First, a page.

The story of Vermeer is interesting and entertaining. However, the lessons learned will probably not be of much use to others in similar situations who are now trying to obtain venture funding and rapidly expand their organizations. The book contains a lot of true knowledge about how one bargains with venture capitalists for funding. But this is one case in which information is not (much) power: the VCs have the money, and you need it. Ferguson's lament that VCs do not compete against each other because they know they will deal with each other again may be tempered slightly by the growth in the number of funds seeking to bankroll startups, but the basic power imbalance remains so long as the number of would-be startups grows at least as quickly.

Software Markets

As Vermeer walked its path toward launching its product, Ferguson focused on two things. First, he focused on trying to get the programmers to design and create the best possible visual development tool for creating and maintaining websites. Second, he focused even more on trying to design a visual development tool that would make money for the company.

The second is an extremely difficult task because of the features of software markets.

The first is that in general in any software niche there can only be one highly profitable product: the one with the largest market share. Costs of manufacturing software are almost all up-front, one time, costs. The production economies of scale are massive because software is what economists call non-rival. One master copy on a disk can be duplicated essentially for free and run by any number of users. These supply-side economies of scale are matched by demand-side economies of scale as well. If your co-authors, your supervisors, or your subordinates use Microsoft Word, you have to use Microsoft Word as well unless you want to waste half your life dealing with file-format-translation glitches.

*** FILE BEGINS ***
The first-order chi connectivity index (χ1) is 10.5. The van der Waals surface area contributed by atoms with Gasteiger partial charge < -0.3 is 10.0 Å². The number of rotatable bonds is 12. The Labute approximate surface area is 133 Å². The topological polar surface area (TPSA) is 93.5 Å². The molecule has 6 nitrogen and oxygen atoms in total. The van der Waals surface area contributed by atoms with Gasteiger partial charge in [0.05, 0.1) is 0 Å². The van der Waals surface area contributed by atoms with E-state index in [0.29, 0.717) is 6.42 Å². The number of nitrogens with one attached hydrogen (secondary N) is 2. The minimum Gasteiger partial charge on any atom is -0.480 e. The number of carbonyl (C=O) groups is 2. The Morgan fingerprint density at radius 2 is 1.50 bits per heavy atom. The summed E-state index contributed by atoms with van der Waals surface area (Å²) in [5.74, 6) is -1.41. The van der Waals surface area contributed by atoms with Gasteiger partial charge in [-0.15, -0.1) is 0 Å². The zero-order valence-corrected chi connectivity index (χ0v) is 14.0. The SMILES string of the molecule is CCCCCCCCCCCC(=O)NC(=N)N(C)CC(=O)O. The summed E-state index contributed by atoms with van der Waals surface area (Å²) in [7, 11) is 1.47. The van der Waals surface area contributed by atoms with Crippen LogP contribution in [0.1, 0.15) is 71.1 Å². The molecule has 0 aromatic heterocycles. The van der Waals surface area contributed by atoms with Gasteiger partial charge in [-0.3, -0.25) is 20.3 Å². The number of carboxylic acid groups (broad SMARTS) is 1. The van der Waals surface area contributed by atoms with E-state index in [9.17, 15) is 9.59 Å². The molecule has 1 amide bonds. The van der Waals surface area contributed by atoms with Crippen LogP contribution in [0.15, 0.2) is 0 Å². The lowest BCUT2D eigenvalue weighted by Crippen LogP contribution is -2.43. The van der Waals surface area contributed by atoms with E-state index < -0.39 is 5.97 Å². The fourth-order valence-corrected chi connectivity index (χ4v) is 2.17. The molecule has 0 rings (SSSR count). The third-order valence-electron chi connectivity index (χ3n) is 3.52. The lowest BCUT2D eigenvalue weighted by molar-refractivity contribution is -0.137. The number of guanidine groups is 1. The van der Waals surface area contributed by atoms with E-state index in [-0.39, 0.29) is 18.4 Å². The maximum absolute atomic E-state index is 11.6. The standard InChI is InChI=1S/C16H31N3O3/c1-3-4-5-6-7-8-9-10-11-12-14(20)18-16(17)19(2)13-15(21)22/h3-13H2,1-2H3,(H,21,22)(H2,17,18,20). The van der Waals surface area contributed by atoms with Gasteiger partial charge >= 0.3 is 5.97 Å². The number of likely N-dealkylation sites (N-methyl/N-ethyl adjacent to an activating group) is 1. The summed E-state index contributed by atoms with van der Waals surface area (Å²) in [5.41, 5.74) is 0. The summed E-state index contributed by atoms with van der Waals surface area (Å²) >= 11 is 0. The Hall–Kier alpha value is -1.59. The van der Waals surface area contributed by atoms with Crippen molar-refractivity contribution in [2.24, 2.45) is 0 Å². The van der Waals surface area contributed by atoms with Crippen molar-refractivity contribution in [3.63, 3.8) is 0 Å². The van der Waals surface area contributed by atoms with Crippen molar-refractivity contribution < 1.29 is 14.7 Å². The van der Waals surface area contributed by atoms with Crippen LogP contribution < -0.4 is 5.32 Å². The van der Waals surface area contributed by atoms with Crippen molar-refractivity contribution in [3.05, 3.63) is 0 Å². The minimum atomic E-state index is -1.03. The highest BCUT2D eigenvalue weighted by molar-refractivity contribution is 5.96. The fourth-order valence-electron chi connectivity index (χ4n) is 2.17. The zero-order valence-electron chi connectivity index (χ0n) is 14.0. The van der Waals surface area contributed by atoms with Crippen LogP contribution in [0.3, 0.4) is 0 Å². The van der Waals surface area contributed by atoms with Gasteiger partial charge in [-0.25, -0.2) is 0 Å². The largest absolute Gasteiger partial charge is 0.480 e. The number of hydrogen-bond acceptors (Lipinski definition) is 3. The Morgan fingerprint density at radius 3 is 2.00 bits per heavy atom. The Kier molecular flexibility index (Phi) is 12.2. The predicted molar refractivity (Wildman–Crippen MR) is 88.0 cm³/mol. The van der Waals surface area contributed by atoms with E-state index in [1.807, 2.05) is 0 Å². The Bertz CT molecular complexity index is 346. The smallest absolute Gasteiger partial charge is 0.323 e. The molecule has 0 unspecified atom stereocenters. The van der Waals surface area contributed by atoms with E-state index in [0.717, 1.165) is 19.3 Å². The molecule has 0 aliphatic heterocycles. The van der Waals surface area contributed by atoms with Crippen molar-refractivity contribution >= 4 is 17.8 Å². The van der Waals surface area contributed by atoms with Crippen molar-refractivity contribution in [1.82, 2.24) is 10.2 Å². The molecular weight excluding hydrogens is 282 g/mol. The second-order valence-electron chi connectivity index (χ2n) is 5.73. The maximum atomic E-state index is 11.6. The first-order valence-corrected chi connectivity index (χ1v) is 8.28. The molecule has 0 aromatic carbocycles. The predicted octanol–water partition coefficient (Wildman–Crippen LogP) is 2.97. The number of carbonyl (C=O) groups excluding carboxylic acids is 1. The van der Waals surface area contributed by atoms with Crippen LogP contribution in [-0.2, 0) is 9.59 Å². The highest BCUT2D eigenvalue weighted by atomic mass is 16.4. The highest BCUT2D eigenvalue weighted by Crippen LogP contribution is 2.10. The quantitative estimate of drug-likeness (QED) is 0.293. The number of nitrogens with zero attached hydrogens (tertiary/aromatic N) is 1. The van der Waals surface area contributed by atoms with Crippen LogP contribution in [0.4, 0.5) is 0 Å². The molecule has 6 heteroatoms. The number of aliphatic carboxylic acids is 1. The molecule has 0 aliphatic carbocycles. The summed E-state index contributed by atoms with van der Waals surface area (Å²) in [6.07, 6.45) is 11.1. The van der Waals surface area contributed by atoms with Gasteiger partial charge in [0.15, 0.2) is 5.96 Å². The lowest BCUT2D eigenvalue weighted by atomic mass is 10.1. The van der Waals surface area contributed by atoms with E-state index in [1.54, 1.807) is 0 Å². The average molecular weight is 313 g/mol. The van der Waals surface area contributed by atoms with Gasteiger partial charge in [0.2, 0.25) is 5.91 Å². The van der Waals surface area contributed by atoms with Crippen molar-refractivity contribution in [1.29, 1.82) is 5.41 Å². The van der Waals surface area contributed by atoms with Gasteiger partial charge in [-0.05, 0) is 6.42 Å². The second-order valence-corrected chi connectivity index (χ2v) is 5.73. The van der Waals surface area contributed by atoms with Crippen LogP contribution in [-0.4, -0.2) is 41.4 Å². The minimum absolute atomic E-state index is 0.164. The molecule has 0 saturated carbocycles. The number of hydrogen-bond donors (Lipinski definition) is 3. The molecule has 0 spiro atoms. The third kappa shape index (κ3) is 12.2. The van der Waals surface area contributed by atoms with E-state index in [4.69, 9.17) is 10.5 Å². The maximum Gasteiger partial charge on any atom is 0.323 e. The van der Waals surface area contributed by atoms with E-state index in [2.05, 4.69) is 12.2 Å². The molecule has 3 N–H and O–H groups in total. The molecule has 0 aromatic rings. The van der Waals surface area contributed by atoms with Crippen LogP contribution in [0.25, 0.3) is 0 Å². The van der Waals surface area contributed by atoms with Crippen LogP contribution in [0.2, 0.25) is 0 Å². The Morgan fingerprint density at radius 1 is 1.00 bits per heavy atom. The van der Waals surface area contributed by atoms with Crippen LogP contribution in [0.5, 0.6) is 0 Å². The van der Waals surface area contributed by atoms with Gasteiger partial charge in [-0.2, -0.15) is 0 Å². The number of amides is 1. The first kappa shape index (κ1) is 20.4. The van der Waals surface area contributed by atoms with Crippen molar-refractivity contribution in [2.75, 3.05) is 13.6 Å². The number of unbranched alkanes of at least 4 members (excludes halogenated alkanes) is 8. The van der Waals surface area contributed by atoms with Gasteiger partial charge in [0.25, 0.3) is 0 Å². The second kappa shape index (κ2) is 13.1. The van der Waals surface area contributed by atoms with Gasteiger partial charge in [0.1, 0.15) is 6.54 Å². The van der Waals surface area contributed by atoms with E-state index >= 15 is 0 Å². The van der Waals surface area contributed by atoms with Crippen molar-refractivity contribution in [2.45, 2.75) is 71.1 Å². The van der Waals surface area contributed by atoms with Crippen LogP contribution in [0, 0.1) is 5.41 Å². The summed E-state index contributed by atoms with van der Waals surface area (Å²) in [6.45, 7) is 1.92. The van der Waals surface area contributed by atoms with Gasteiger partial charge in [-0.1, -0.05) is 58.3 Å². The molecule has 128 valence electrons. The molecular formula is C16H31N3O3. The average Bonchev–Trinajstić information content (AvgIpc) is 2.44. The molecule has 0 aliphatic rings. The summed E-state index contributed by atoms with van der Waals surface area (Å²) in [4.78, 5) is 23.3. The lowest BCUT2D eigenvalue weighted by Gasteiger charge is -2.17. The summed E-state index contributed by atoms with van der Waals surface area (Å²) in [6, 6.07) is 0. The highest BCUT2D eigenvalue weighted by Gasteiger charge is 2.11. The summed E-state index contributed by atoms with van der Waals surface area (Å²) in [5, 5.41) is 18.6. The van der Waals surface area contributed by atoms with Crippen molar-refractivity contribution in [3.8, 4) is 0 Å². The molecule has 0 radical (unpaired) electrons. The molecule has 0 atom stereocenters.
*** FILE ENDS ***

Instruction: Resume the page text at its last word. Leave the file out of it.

Given the relatively small size of the consolation prize, it is no wonder that the drive to become *the* standard becomes all-consuming. Software makers like Vermeer become obsessed with speed-to-market, secrecy (to prevent competitors from recognizing what their product will be), and initial market share. The need for dominant market share also encourages software bloat. As Ferguson perceived it, "You can't become the industry standard unless your product covers every major portion of the market."

Success in this strategy acts as a barrier to entry. Given the high fixed costs of making a compatible and multi-functioned product, competitors may often will be discouraged from even entering the market segment if there is an entrenched early mover with a large market share. Indeed, even a firm willing to commit substantial resources may find that a pre-existing proprietary standard cannot easily be dislodged. Microsoft, after all, found it expedient to acquire FrontPage rather than assign a team of programmers to reinvent it. An open source standard is even harder to dislodge or control: Bill Gates originally hoped that Microsoft could make its Word document format displace the HTML format as the standard for web-based publishing, but soon had to admit that HTML was not going to go away.

Thus Vermeer and its software designers had a big problem. They had to create a version 1.0 that was good enough to rapidly achieve a dominant market share. They also had to have plans for versions 2.0 and 3.0 that would make users wish to pay to upgrade. Without upgrades and revenue from upgrades you do not have a future revenue stream. And they had to--somehow--lock consumers into FrontPage, so that when they did wish upgrade they would find it very expensive to upgrade to anything other than the latest version of FrontPage. (Ferguson is acid about Netscape's failure to appreciate the need to lock-in--or even identify--its customers, and attributes much of their difficulties to this.)

Microsoft and Open Source